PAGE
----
Age-related conditions like dementia can have a huge impact on how a will-maker divides his or her estate. A recent NSW Court of Appeal case tackled this question: What is the testamentary capacity of an aging will-maker?
In 2007, Marija Jakopovic, of NSW, signed a will that divided her property equally between her son and daughter – however, the will also stipulated that while her son’s children would inherit his portion should he pass before Ms Jakopovic, the daughter’s children would not if she should predecease Ms Jakopovic. This was further complicated by earlier drafts of the will that provided unequal inheritance to the grandchildren in the same situation.
When Marija Jakopovic died in September 2015, her daughter had predeceased her, and her grandchild argued that the final 2007 will was invalidated by Ms Jakopovic’s insufficient testamentary capacity.
What is testamentary capacity?
Put simply, testamentary capacity requires that the will-maker be of sound mind. It’s a well-established Australian legal parameter, requiring the the testator understand what it means to make a will, be able to properly value their estate, recognized those individuals (family, especially) who may lay any claim to the estate, and – most importantly – not currently be conditioned by delusion thinking that might impact the will itself.
Claims of dementia
When Ms Jakopovic’s grandaughter on her daughter’s side, Anita, sought probate following her grandmother’s death, it was under the claim that Marija Jakopovic was suffering from dementia at the time she signed her will.
Two parties were called on for evidence — the solicitor who drafted the will, and medical professionals. The solicitor explained that though he had no memory of working with Ms Jakopovic, he would only have added a provision like the one in the final will — in which Ms Jakopovic’s grandchildren on her daughter’s side wouldn’t receive inheritance should their mother predecease Ms Jakopovic — it wasn’t something he’d included unless specifically instructed by the will-maker. Meanwhile, the medical professionals examined 2006 CT scans that implied Ms. Jakopovic likely had symptoms of dementia before signing her final will.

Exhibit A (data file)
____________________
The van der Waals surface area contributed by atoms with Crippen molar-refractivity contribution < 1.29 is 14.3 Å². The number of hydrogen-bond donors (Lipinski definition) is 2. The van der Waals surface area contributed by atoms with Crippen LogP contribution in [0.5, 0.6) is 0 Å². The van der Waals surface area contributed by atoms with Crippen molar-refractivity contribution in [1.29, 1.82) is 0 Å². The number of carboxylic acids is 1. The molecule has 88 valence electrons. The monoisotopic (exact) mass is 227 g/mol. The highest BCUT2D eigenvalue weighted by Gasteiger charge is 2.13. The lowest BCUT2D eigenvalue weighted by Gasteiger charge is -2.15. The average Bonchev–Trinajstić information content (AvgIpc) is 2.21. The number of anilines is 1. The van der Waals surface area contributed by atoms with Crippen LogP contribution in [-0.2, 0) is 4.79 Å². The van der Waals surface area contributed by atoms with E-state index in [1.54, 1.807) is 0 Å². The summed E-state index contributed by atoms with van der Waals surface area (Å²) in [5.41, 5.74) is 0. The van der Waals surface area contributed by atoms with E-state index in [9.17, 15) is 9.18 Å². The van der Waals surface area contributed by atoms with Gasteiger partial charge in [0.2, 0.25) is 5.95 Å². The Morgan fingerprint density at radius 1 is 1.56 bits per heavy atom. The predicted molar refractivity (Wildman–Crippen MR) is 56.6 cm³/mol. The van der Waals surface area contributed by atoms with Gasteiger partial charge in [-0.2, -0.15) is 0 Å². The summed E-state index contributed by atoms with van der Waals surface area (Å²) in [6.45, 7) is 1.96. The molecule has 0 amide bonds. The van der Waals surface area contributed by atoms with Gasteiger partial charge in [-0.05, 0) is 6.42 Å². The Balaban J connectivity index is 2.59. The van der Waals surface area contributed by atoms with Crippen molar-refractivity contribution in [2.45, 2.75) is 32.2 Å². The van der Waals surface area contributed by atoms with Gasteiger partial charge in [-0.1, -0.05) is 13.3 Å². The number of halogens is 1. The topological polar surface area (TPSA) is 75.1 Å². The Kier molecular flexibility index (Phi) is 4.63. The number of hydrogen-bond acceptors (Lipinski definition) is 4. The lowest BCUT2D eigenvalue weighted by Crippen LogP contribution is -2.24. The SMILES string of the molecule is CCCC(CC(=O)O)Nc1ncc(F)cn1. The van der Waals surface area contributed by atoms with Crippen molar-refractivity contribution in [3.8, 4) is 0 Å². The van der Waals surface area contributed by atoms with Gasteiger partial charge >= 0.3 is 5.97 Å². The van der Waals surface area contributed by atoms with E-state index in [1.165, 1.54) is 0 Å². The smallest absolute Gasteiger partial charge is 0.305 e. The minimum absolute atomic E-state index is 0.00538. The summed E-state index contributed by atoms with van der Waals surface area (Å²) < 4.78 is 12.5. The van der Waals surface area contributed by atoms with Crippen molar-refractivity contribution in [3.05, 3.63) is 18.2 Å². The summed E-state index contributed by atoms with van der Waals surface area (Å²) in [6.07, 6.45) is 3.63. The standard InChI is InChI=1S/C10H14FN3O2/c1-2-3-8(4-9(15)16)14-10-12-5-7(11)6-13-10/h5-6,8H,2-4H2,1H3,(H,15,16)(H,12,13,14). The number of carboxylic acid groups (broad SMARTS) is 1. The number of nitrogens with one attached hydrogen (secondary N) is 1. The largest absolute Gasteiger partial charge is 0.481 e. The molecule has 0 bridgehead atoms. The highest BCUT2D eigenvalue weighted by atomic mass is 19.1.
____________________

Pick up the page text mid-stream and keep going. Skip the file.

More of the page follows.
In the end, the Court placed much more emphasis on the solicitor’s evidence than the medical professionals’. While the CT scans held some evidence of Ms Jakopovic mental health, they didn’t take into account the full picture like the solicitor did, especially considering his experience working with the elderly on wills. Essentially — the solicitor’s would have been a better judge of testamentary capacity than a CT scan. The Court ruled in favor of the final will. An appeal was made but dismissed.
If you have questions about testamentary capacity, you should get in contact with Gerard Malouf and Partners today.